The Minnesota Jewish Theatre Company has done it again with another wonderful production. I had the absolute pleasure of seeing Significant Other on opening night at MJTC’s home in Highland Park. In our overscheduled, overworked lives, this show gave me an evening of laughter and touching moments that lead to a wonderful after-show conversation with my guest about our universal struggles to make connections and be vulnerable with other people in our lives: The very things that are so much more important than being busy. Having missed the production of Bad Jews, this was my first exposure to playwright Joshua Harmon, but it surely won’t be my last.
Significant Other tells the story of four friends in their late 20’s experiencing the joy and pain of their friend group transitioning from their main support system; how quickly that can crumble as they start to pair up and prioritize partners over friends. This show is current and will resonate with anyone who has attempted dating-or even making meaningful connections-while trying to appear breezy in the age of texting. The show does have a younger voice than many of their productions and I was delighted to overhear someone lament how happy she is to not be young anymore!
Don’t be fooled by the constant barrage of bachelorette parties, weddings and baby showers I remember all too well from my late 20’s and early 30’s. The script has plenty of heft and people of all ages will find things to identify with. While the character of Jordan, played by Bradley Hildebrandt, is described as the lead, the show truly has an ensemble feel to it. The cast captured the pacing of the text beautifully. Hildebrandt himself took us on an emotional roller coaster of dreamy wishful thinking, to fear and loneliness. It’s true we don’t see that large a range from each individual character, yet the show exams the various dynamics in their friend group. Sometimes the most important moments are the quiet ones. All of the said and unsaid things we wish for our loved ones while being terrified of our own loneliness. I particularly loved the relationship between Jordan and Laura played by Chloe Armao. Paul LaNave and Tony Larkin, who each play multiple characters, created a distinct look and feel for each one of the various people they played.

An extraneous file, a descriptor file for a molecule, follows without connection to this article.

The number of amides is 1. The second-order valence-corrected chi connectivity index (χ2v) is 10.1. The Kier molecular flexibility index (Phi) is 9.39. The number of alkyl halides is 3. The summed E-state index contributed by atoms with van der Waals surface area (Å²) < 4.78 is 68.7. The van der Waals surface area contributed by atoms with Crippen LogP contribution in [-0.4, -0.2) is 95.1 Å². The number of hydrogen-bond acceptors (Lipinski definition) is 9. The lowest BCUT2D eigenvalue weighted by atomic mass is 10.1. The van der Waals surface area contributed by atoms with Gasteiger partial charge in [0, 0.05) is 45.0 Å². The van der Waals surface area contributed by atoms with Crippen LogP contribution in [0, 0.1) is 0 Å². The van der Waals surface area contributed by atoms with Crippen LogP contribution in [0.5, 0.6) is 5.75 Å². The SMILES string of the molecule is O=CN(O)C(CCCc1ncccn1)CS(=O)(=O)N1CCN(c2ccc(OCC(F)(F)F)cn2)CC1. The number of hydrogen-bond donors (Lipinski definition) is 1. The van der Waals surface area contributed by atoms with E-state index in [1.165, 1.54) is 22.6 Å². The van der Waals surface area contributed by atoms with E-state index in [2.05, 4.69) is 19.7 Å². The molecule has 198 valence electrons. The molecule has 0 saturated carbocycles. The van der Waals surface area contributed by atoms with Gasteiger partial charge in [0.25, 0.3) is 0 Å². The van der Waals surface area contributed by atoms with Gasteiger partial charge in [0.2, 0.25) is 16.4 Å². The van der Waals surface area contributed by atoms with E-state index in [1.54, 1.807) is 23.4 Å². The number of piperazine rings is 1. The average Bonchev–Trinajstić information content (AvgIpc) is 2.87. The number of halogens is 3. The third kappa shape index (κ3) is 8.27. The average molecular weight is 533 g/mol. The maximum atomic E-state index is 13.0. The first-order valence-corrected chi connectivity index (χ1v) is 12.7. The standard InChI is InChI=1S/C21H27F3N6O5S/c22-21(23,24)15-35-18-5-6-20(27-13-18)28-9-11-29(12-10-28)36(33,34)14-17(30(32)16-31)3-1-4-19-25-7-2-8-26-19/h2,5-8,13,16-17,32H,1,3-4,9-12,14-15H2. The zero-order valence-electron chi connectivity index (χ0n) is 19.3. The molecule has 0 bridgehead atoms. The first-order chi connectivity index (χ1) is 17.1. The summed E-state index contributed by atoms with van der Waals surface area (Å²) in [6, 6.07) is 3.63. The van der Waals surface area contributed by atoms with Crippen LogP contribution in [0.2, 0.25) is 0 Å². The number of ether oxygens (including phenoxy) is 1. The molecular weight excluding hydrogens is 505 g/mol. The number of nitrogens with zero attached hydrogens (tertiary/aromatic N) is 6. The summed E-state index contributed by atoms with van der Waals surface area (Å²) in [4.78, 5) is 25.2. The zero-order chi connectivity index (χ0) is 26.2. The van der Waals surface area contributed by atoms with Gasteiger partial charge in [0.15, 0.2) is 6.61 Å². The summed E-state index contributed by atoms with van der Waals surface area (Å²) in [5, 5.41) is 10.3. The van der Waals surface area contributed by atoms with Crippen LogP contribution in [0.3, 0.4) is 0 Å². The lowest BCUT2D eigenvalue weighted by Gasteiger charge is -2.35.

I loved the set. I’ve seen dozens of shows at MJTC and this was one of the best uses of the space. It was creative and clean. The set allowed director Hayley Finn to clearly create multiple locations moving us from Bubbe’s house to work to the club multiple times. My favorite directorial nuggets were the various date recaps. Dissecting every word and physical aspect of the evening to your best friend and the importance they play in picking your romantic partners. The lighting design had delightful surprises as well, another somewhat difficult accomplishment in the space.
The only downside I see to the show is there is a fair amount of swearing in the script which may turn some people off, though I personally felt it was completely appropriate for the characters Harmon created. I was also surprised to find two different script descriptions that describe Jordan as a Jewish gay man. While both of those things are true and are addressed in the script, they are addressed as simply two aspects of Jordan’s life. Neither of those things was the focus of the character or required to understand the storyline. I found it refreshing and strengthens the storytelling.
Significant Other is playing at the Minnesota Jewish Theatre Company through March 8. Please find the time to get yourself to the Hillcrest Community Center in St. Paul before it closes. The show is witty and touching.